Doctor Who episode 621: The Caves of Androzani – Part Three (15/3/1984)

‘When I ask a question I do not expect flippancy.’ Sharaz Jek is a truly frightening villain, as insane as Hindle, filled with hatred and motivated almost entirely by vengeance. Like many of Robert Holmes’ previous villains he has a nice line in vitriolic peroration: ‘To think that I, Sharaz Jek, who once mixed with the highest in the land, am now dependent on the very dregs of society, the base perverted scum who contaminate everything they touch’ is very much like ‘I, Morbius, who once led the High Council of the Time Lords and dreamed the greatest dreams in history, now reduced to this, to a condition where I envy a vegetable.’ But he’s more frightening than most because he’s so unpredictable, suddenly turning on the Doctor to strike him in the middle of a conversation with Stotz. ‘I am mad,’ he tells Peri: and I believe him.

Faced with Jek’s madness the Doctor seems to be going a bit mad himself. This puts him through the wringer more than any previous Doctor: he’s poisoned, shot, beaten, his arms are nearly dislocated, he’s dragged through the caves, chained up on a spaceship and – to top it all – scalds himself cutting through his chains. His insouciance and sarcasm become defiance, with an undercurrent of what-the-hell determination. He wakes from a premonition of his imminent regeneration, perhaps holding back death so he can return to Androzani Minor to rescue Peri. Adric’s death haunts this episode’s climax as it will the next: this time it’s the Doctor at the controls of a crashing spaceship. ‘I’m not going to let you stop me now!’ is the kind of thing a villain usually declares at the end of Part Three. It’s extraordinarily powerful: the strongest cliffhanger in years.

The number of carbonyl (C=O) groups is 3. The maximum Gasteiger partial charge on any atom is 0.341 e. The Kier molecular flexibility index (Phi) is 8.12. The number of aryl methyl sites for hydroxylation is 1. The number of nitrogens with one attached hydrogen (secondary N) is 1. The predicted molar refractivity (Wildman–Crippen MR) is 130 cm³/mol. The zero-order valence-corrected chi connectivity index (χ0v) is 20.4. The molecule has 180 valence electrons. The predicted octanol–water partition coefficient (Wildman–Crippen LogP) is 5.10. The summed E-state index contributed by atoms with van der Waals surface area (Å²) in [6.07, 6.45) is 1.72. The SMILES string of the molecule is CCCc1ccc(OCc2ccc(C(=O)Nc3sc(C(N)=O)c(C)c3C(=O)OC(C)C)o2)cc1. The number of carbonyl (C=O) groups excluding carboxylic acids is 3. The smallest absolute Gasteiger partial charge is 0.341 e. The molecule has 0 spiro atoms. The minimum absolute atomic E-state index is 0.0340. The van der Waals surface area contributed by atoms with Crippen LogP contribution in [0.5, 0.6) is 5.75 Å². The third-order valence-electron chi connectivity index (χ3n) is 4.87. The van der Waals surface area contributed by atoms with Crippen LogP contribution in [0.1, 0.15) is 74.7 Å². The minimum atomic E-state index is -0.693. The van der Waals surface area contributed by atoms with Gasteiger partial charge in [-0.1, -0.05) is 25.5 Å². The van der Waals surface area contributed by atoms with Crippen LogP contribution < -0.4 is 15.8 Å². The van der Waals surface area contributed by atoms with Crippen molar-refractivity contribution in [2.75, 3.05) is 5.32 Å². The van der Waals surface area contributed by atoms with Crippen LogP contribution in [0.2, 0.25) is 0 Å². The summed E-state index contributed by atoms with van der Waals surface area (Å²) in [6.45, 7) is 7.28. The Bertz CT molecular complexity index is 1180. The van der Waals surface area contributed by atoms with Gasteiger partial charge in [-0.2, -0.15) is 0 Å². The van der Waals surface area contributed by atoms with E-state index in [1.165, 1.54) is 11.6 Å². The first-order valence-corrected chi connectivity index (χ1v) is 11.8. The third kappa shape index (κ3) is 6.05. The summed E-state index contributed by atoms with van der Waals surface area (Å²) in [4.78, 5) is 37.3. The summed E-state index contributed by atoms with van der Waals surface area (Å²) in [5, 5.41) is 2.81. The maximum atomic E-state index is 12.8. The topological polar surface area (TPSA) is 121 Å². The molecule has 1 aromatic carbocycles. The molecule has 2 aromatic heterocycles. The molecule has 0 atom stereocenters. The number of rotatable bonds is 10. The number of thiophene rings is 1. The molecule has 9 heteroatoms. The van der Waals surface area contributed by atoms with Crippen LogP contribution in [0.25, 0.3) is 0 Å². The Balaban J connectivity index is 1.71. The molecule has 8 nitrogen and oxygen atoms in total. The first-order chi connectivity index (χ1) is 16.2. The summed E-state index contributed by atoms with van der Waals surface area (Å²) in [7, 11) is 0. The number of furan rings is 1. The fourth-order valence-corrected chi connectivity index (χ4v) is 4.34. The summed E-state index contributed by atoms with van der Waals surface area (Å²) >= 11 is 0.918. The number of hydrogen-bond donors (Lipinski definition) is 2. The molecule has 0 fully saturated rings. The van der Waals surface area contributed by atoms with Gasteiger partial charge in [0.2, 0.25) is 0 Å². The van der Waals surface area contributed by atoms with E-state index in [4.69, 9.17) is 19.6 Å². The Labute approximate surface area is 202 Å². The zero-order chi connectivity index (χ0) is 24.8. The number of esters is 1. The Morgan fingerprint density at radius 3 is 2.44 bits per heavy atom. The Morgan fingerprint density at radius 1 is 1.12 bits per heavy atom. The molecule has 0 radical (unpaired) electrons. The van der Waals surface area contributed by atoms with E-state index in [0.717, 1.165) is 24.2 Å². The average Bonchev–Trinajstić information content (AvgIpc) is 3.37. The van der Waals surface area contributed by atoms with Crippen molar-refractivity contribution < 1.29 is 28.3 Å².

Between these two madmen, everything is going to hell. Morgus is revealed as Stotz’s secret employer, double-crossing everyone for his own profit. His inability to believe anyone tells the truth leads him to assassinate the President: Krau Timmin offers the usual glib platitudes; everyone on Major talks like a politician and we get the clear sense that she’s as slippery as the rest of them. The Doctor’s curiosity isn’t just leading to his downfall: the whole of Androzani is crashing down about him.

Next episode: The Caves of Androzani – Part Four

One comment

  1. Pingback: Doctor Who episode 620: The Caves of Androzani – Part Two (9/3/1984) | Next Episode...

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